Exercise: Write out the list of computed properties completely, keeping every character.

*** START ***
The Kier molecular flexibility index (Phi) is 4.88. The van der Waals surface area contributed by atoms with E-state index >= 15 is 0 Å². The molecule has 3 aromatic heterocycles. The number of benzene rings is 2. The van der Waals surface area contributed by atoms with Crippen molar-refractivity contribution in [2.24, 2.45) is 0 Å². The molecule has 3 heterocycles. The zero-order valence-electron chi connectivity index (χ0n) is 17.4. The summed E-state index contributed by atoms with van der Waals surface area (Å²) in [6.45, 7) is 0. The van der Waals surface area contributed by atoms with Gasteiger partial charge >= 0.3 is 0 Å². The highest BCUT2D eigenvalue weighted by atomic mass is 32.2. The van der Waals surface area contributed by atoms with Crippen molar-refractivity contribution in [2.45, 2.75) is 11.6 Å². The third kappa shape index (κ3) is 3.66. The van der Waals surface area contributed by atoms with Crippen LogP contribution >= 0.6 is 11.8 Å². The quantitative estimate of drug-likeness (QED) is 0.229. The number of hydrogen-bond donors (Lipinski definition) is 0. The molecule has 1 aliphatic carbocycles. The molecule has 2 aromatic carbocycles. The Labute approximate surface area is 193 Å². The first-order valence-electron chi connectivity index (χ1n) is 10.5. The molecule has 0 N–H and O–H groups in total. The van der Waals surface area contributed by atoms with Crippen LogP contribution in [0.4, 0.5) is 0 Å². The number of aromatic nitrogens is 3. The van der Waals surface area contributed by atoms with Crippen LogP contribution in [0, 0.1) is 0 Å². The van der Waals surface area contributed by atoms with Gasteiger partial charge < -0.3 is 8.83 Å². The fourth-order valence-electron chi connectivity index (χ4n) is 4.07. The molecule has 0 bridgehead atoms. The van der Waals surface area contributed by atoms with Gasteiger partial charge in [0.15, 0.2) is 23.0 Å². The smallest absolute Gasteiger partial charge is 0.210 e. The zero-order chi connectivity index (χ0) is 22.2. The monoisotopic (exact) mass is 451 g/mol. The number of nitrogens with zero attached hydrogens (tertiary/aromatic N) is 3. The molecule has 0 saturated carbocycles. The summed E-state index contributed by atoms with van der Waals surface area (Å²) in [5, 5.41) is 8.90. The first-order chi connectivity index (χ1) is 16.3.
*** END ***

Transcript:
The Kier molecular flexibility index (Phi) is 4.88. The van der Waals surface area contributed by atoms with E-state index >= 15 is 0 Å². The molecule has 3 aromatic heterocycles. The number of benzene rings is 2. The van der Waals surface area contributed by atoms with Crippen molar-refractivity contribution in [2.24, 2.45) is 0 Å². The molecule has 3 heterocycles. The zero-order valence-electron chi connectivity index (χ0n) is 17.4. The summed E-state index contributed by atoms with van der Waals surface area (Å²) in [6.45, 7) is 0. The van der Waals surface area contributed by atoms with Gasteiger partial charge >= 0.3 is 0 Å². The highest BCUT2D eigenvalue weighted by atomic mass is 32.2. The van der Waals surface area contributed by atoms with Crippen molar-refractivity contribution in [2.45, 2.75) is 11.6 Å². The third kappa shape index (κ3) is 3.66. The van der Waals surface area contributed by atoms with Crippen LogP contribution >= 0.6 is 11.8 Å². The quantitative estimate of drug-likeness (QED) is 0.229. The number of hydrogen-bond donors (Lipinski definition) is 0. The molecule has 1 aliphatic carbocycles. The molecule has 2 aromatic carbocycles. The Labute approximate surface area is 193 Å². The first-order valence-electron chi connectivity index (χ1n) is 10.5. The molecule has 0 N–H and O–H groups in total. The van der Waals surface area contributed by atoms with Crippen LogP contribution in [0.4, 0.5) is 0 Å². The number of aromatic nitrogens is 3. The van der Waals surface area contributed by atoms with Crippen LogP contribution in [0, 0.1) is 0 Å². The van der Waals surface area contributed by atoms with Gasteiger partial charge < -0.3 is 8.83 Å². The fourth-order valence-electron chi connectivity index (χ4n) is 4.07. The molecule has 0 bridgehead atoms. The van der Waals surface area contributed by atoms with Gasteiger partial charge in [0.15, 0.2) is 23.0 Å². The smallest absolute Gasteiger partial charge is 0.210 e. The zero-order chi connectivity index (χ0) is 22.2. The monoisotopic (exact) mass is 451 g/mol. The number of nitrogens with zero attached hydrogens (tertiary/aromatic N) is 3. The molecule has 0 saturated carbocycles. The summed E-state index contributed by atoms with van der Waals surface area (Å²) in [5, 5.41) is 8.90. The first-order chi connectivity index (χ1) is 16.3.